McDonald’s is testing strawless lids
The days of the McDonald’s straw may be numbered.
The Chicago-based burger giant is testing a strawless lid that enables consumers to drink their beverages without either spilling or using an additional plastic straw.
“McDonald’s is currently testing strawless lids for our cold beverages in select U.S. markets,” McDonald’s said in a statement to Restaurant Business. “These lids help optimize our packaging and eliminate the use of small plastics, just one example of the many solutions we’re reviewing as part of our ongoing global commitment to reduce waste across restaurants and advance recycling.”
The Minneapolis area is one of the markets where the lids are being tested. In some stores, workers are telling customers that they must request a straw to get one with their drink, though on our visit to a local restaurant on Wednesday we were given a straw without requesting one.
The lids come with a pullback tab that keeps the top closed for transport. When that tab is pulled, it exposes a half-moon opening for easily drinking the beverage.
For franchisees, the new lids lower franchisees’ paper costs and can reduce the number of items customers have to give out along with orders.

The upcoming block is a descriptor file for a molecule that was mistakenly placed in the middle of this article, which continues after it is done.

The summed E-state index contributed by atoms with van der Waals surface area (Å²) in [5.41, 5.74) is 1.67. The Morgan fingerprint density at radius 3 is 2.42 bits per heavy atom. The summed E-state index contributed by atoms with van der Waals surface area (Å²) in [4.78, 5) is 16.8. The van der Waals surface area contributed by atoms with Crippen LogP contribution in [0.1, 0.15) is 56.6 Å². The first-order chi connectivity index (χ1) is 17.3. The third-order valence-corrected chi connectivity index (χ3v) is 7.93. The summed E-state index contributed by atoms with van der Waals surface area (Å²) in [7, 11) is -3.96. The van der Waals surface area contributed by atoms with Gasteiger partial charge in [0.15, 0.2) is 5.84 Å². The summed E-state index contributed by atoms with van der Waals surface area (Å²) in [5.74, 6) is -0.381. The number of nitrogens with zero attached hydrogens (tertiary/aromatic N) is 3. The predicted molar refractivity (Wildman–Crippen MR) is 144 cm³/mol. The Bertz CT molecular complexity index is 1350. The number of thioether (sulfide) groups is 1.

McDonald’s moves comes more than two years after Starbucks introduced a strawless lid for cold beverages nationwide.
But it also comes as McDonald’s has been working to reduce the use of single-use plastics in its takeout containers. The company in 2018 joined forces with Starbucks and Closed Loop Partners to develop a recyclable or compostable cup. McDonald’s switched to paper straws in the U.K. in 2018, in part because of customer demand there.
But such moves also pose a risk for McDonald's, whose visibility can make the company a target, particularly in a politically divisive era. McDonald’s drew criticism in the U.K. from both sides of the political spectrum after its move to paper straws, both because they don’t work as well as the previous versions and because the paper straws are not recyclable.
Still, the company wants to reduce the use of single-use plastics and plastic straws are among the most frequently found plastic refuse in the ocean. Then again, according to Stanford University, straws represent less than 1% of the plastic found in the oceans and it fears that ditching plastic straws could give companies a “moral license” to avoid taking other steps to avoid plastics. There are an estimated 150 million metric tons of plastic in the ocean.
And indeed, at least one Twitter user critical of the move noted that the company is now using plastic cups, rather than paper, and likened the new lid to a “zippy cup.”
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